5 things you might not know about
St Peter Basilica in Rome
Most travelers in Italy have seen St Peter Basilica in Rome. Even from a distance you cannot very well miss the characteristic pillars and domes. And the interior of the church is grand, stupefying and free for all.
As long as you are decently dressed. No shorts and tank tops for men or sleeveless miniskirts for women are allowed past the Swiss Guards. This can be quite hard in summer. I think we had to try three times, before the entire family could pass the dress code at once. Still, the visit was absolutely worth the uncomfortable attire, because there are so many interesting details and stories hidden all around the building. Here are 5 things you might not know about St. Peters Basilica in Rome.
1. Daunted by Size
The inside of the Basilica can hold up to 60 000 people, and Michelangelo’s dome soars 119 metres above the altar, which means it could accommodate London’s ArcelorMittal Orbit. The vast dimensions explain why people seem to shrink when they enter the church.
2. Famous interments
There are more than one hundred tombs in St. Peter’s including the Tomb of St. Peter whose remains have been officially identified and located. Among the other celebrities laid to rest in the Basilica you’ll find 91 popes, St. Ignatius who holds the patronage against throat diseases and for churches in North Africa and the eastern Mediterranean, Holy Roman Emperor Otto II and a former Queen of Sweden. The most recent interment was Pope John Paul II.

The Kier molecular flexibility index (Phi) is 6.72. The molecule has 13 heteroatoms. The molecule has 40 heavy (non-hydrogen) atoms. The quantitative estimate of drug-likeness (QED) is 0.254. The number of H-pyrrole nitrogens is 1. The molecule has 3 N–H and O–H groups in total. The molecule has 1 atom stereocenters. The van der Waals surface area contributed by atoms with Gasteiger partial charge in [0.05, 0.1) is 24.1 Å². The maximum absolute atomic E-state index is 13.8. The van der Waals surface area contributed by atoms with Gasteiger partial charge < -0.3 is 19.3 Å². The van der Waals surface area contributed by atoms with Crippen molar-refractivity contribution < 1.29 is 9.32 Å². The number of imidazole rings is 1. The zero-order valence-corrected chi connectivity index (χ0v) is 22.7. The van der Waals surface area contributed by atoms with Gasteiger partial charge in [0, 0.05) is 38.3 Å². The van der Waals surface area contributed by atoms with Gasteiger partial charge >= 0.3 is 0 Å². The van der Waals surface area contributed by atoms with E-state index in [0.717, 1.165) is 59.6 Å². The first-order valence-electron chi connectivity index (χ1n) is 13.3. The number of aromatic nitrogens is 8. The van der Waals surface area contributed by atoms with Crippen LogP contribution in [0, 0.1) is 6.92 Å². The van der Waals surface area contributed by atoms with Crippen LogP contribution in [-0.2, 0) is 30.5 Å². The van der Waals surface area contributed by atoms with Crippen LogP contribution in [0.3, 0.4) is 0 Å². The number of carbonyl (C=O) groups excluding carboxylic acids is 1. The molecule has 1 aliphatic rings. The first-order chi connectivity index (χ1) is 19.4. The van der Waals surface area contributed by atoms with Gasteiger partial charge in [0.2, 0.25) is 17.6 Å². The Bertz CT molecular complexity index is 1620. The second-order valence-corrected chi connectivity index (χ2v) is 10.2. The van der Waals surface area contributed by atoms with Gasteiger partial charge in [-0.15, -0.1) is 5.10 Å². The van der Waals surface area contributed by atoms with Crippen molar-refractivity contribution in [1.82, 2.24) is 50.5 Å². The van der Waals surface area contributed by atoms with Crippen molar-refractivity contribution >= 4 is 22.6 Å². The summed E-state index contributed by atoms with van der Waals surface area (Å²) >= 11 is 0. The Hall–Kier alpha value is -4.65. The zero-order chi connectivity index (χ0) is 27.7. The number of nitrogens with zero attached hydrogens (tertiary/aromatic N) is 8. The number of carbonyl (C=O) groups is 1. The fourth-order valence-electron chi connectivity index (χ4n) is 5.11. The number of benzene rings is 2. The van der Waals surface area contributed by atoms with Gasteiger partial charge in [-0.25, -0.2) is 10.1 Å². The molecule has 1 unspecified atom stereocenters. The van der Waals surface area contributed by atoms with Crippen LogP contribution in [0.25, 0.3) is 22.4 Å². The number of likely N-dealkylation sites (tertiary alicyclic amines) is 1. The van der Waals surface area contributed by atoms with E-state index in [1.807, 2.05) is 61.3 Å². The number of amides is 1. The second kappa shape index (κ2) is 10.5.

3. Michelangelo Behind Glass
Michelangelo’s Pietà is regarded one of the most important works of art in the Basilica. The sculpture has been covered by a layer of bulletproof glass, since some vandal attacked it with a hammer in 1972.
4. The Outside Colonnade
A total 140 Bernini statues depicting saints top the outside colonnade. Each statue is 3.10 metre tall and it took a lot of workers more than 40 years to complete them. St Peter’s Basilica Org. has a list of which saints can be found where.
5. The Swiss Guard
The Vatican and St. Peter’s Basilica is guarded by 120 single, Swiss Catholic, beardless males with feathered hats and blue, yellow, orange and red striped uniforms. In spite of the slightly comic outfit the Swiss Guard is a regular army with soldiers trained to protect the Pope. The Swiss Guard was founded in 1506 and new recruits are sworn in on May 6 every year.
More on Rome